A few months ago, my friend and I agreed to meet at the garden where 29th meets 35th. Sounds like we were meeting in Manhattan to catch a sporting event at Madison Square Garden. Better than that, we were getting together in the center of Jerusalem.
In the beautiful neighborhood of Old Katamon, Kaf Tet B’November (The 29th of November) is a charming street named in honor of the date when the United Nations General Assembly approved the partition plan and the creation of the Jewish State. A few months later, on May 14, 1948, the State of Israel was proclaimed, with Ben Gurion reading its Declaration of Independence. Steps from this street is Lindsay Garden, named in honor of John Lindsay, the mayor of New York City from 1966 to 1973.
Across the street from Lindsay Garden is Rechov Halamed Hei, named in memory of the 35 Haganah soldiers (Lamed Hei is 35 in Hebrew) who, in January 1948 during the War of Independence, set out by foot to bring reinforcements to the blockaded kibbutzim of Gush Etzion after earlier motorized convoys had failed in their attempts to deliver supplies. These soldiers fell to an Arab ambush as they neared Gush Etzion. Gush Etzion subsequently fell on the day the State of Israel was declared, not to be liberated until the Six Day War in 1967.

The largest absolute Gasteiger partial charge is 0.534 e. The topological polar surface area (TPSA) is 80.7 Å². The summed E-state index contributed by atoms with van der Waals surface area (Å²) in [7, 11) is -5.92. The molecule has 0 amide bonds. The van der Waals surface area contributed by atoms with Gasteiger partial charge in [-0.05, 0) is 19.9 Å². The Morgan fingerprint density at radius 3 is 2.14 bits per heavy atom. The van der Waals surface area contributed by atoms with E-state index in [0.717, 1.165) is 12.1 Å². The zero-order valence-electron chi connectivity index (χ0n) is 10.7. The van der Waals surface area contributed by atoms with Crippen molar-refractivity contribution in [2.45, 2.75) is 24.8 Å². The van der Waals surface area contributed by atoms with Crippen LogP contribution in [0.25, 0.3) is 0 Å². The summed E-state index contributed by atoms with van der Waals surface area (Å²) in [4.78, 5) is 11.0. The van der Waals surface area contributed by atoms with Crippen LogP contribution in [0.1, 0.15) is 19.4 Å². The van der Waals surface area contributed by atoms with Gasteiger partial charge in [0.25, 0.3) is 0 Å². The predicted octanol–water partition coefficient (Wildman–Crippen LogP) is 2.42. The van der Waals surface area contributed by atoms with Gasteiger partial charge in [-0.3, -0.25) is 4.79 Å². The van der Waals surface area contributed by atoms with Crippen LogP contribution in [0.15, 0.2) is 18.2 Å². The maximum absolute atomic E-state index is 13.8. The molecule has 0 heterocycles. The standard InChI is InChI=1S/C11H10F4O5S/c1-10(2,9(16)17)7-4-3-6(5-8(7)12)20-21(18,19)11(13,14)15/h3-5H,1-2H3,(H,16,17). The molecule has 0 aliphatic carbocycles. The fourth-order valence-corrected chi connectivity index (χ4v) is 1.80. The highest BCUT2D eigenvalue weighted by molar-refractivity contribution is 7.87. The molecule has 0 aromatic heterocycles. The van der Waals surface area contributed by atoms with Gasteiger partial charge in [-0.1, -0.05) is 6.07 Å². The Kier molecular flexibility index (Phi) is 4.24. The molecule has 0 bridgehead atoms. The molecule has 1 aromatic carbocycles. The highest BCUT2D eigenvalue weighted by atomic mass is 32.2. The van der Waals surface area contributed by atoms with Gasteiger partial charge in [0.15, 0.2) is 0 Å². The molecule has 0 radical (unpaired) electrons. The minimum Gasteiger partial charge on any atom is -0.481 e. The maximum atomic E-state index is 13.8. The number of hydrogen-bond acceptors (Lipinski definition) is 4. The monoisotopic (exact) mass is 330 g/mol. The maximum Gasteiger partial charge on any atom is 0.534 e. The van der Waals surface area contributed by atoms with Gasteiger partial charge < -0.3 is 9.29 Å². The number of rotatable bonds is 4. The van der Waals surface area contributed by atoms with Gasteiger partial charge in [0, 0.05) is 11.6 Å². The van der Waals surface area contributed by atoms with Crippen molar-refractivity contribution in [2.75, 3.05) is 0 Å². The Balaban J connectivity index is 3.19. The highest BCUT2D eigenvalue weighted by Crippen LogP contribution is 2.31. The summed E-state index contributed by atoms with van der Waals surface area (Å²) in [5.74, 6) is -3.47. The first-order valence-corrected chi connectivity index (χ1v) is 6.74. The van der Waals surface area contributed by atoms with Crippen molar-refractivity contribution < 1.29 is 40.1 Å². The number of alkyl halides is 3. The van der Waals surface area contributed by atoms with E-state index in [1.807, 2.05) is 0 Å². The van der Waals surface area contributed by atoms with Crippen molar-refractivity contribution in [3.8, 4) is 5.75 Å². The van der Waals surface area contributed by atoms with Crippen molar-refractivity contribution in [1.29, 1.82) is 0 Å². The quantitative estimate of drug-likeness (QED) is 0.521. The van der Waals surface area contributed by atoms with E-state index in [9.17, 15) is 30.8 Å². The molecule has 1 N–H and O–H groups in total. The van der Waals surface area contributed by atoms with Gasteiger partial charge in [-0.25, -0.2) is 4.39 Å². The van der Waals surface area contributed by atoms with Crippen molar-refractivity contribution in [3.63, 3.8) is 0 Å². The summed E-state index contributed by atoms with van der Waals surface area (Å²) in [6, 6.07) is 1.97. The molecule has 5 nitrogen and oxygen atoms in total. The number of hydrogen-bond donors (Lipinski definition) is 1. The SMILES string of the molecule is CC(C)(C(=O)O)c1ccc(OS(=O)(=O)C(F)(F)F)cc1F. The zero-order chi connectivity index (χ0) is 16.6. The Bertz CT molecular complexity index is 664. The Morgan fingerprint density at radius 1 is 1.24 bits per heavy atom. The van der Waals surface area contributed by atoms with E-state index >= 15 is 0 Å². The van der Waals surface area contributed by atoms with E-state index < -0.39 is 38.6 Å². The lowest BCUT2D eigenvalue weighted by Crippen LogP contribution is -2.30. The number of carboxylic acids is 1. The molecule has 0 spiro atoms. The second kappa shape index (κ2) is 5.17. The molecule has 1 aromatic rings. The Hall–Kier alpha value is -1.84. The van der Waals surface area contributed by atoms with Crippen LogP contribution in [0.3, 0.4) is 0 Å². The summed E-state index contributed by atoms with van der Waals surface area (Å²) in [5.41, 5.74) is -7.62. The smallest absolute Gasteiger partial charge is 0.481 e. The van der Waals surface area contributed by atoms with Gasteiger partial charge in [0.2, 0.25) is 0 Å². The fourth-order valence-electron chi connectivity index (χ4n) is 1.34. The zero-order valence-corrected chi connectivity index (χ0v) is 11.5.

In 1951, the bodies of the 35 soldiers were returned to Israel but only 23 could be identified. To solve the problem and afford all of them a proper burial, the saintly Rabbi Aryeh Levin—who was dubbed the Father of the Prisoners for his many visits to members of the Jewish underground who were incarcerated during the British Mandate, and also known as the Tzaddik of Jerusalem for his selfless work on behalf of the poor and infirmed—performed the rare “Goral Ha’Gra” ceremony, a process in which the reader of the Bible is led to certain verses to give hints as to the subjects in question.
Let me share with you a poignant account of that event, recorded by Simcha Raz, who chronicled the life of Rabbi Aryeh Levin in the biography “A Tzaddik in Our Time.”
“The identification took place in Levin’s beit midrash (study hall), in the presence of representatives of the bereaved parents. Twelve candles were lit, the Bible was opened at random seven times and Rabbi Levin ruled that as they stood in front of the remains of each of the fallen fighters, the last verse on the page had to include the name, or an allusion to the name, of each of those whom they were trying to identify. How amazed everyone was when one of the verses that first appeared was ‘The earth is the Lord’s, and the fullness thereof; the world, and they that dwell therein,’ a verse that [in Hebrew] begins with the word ‘to the Lord,’ which is abbreviated in Hebrew with the initials lamed-heh (35). Moreover, to everyone’s amazement, every page spoke unequivocally. In the first verse they reached, there was a specific name that clearly identified one of the fallen … One after the other … the identity of the fallen was determined.”
It is fascinating how much history we can learn just by reading Jerusalem’s street signs.
By Gedaliah Borvick